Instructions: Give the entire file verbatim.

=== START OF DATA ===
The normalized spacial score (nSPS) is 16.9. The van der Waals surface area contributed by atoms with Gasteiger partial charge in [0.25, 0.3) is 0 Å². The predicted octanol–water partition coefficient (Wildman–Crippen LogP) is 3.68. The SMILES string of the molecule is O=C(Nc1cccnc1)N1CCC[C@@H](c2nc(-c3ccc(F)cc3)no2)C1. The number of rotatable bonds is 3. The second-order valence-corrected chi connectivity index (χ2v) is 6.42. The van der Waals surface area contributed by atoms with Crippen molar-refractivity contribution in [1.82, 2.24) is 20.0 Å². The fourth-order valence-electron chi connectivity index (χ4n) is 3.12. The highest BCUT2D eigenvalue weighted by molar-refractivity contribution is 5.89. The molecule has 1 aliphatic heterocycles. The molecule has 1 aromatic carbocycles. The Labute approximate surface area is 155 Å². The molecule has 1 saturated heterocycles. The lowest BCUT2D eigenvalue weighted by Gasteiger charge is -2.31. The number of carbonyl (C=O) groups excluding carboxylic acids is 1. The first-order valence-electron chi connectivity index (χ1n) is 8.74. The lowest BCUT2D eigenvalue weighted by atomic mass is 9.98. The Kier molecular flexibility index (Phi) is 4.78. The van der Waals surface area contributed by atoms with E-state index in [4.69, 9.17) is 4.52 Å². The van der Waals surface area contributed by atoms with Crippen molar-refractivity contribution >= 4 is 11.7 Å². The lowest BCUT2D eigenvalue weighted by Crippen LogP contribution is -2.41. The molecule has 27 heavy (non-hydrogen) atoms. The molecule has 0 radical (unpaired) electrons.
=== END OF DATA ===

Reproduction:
The normalized spacial score (nSPS) is 16.9. The van der Waals surface area contributed by atoms with Gasteiger partial charge in [0.25, 0.3) is 0 Å². The predicted octanol–water partition coefficient (Wildman–Crippen LogP) is 3.68. The SMILES string of the molecule is O=C(Nc1cccnc1)N1CCC[C@@H](c2nc(-c3ccc(F)cc3)no2)C1. The number of rotatable bonds is 3. The second-order valence-corrected chi connectivity index (χ2v) is 6.42. The van der Waals surface area contributed by atoms with Crippen molar-refractivity contribution in [1.82, 2.24) is 20.0 Å². The fourth-order valence-electron chi connectivity index (χ4n) is 3.12. The highest BCUT2D eigenvalue weighted by molar-refractivity contribution is 5.89. The molecule has 1 aliphatic heterocycles. The molecule has 1 aromatic carbocycles. The Labute approximate surface area is 155 Å². The molecule has 1 saturated heterocycles. The lowest BCUT2D eigenvalue weighted by Gasteiger charge is -2.31. The number of carbonyl (C=O) groups excluding carboxylic acids is 1. The first-order valence-electron chi connectivity index (χ1n) is 8.74. The lowest BCUT2D eigenvalue weighted by atomic mass is 9.98. The Kier molecular flexibility index (Phi) is 4.78. The van der Waals surface area contributed by atoms with E-state index in [4.69, 9.17) is 4.52 Å². The van der Waals surface area contributed by atoms with Crippen molar-refractivity contribution >= 4 is 11.7 Å². The lowest BCUT2D eigenvalue weighted by Crippen LogP contribution is -2.41. The molecule has 27 heavy (non-hydrogen) atoms. The molecule has 0 radical (unpaired) electrons.